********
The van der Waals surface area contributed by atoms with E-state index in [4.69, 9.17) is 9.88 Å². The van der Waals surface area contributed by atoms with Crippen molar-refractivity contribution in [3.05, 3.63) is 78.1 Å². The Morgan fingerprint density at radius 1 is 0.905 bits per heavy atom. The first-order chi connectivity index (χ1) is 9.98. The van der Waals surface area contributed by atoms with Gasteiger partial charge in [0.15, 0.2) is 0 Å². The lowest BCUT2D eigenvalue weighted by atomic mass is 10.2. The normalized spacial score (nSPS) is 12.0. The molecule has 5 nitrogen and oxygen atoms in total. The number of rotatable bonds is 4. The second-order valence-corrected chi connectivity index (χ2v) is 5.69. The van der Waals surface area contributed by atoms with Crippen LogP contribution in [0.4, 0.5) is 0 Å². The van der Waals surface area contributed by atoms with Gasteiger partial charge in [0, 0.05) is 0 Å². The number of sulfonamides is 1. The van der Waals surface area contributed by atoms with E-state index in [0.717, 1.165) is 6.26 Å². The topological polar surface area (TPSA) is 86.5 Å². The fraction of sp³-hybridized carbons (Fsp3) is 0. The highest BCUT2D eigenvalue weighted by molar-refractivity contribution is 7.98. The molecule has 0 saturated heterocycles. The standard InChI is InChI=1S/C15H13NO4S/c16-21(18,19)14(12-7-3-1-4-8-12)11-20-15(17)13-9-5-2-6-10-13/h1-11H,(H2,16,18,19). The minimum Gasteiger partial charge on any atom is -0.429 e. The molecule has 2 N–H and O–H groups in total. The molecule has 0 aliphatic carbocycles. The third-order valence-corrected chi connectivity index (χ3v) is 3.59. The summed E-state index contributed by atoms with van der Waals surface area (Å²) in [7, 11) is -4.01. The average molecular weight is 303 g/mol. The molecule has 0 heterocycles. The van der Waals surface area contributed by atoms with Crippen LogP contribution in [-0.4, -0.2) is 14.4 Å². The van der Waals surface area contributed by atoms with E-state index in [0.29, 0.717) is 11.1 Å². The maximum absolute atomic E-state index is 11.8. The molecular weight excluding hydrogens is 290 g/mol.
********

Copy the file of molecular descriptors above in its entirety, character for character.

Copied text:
The van der Waals surface area contributed by atoms with E-state index in [4.69, 9.17) is 9.88 Å². The van der Waals surface area contributed by atoms with Crippen molar-refractivity contribution in [3.05, 3.63) is 78.1 Å². The Morgan fingerprint density at radius 1 is 0.905 bits per heavy atom. The first-order chi connectivity index (χ1) is 9.98. The van der Waals surface area contributed by atoms with Gasteiger partial charge in [0.15, 0.2) is 0 Å². The lowest BCUT2D eigenvalue weighted by atomic mass is 10.2. The normalized spacial score (nSPS) is 12.0. The molecule has 5 nitrogen and oxygen atoms in total. The number of rotatable bonds is 4. The second-order valence-corrected chi connectivity index (χ2v) is 5.69. The van der Waals surface area contributed by atoms with Crippen LogP contribution in [0.4, 0.5) is 0 Å². The van der Waals surface area contributed by atoms with Gasteiger partial charge in [0, 0.05) is 0 Å². The number of sulfonamides is 1. The van der Waals surface area contributed by atoms with E-state index in [0.717, 1.165) is 6.26 Å². The topological polar surface area (TPSA) is 86.5 Å². The fraction of sp³-hybridized carbons (Fsp3) is 0. The highest BCUT2D eigenvalue weighted by molar-refractivity contribution is 7.98. The molecule has 0 saturated heterocycles. The standard InChI is InChI=1S/C15H13NO4S/c16-21(18,19)14(12-7-3-1-4-8-12)11-20-15(17)13-9-5-2-6-10-13/h1-11H,(H2,16,18,19). The minimum Gasteiger partial charge on any atom is -0.429 e. The molecule has 2 N–H and O–H groups in total. The molecule has 0 aliphatic carbocycles. The third-order valence-corrected chi connectivity index (χ3v) is 3.59. The summed E-state index contributed by atoms with van der Waals surface area (Å²) in [7, 11) is -4.01. The average molecular weight is 303 g/mol. The molecule has 0 heterocycles. The van der Waals surface area contributed by atoms with Crippen LogP contribution in [-0.4, -0.2) is 14.4 Å². The van der Waals surface area contributed by atoms with E-state index in [0.29, 0.717) is 11.1 Å². The maximum absolute atomic E-state index is 11.8. The molecular weight excluding hydrogens is 290 g/mol.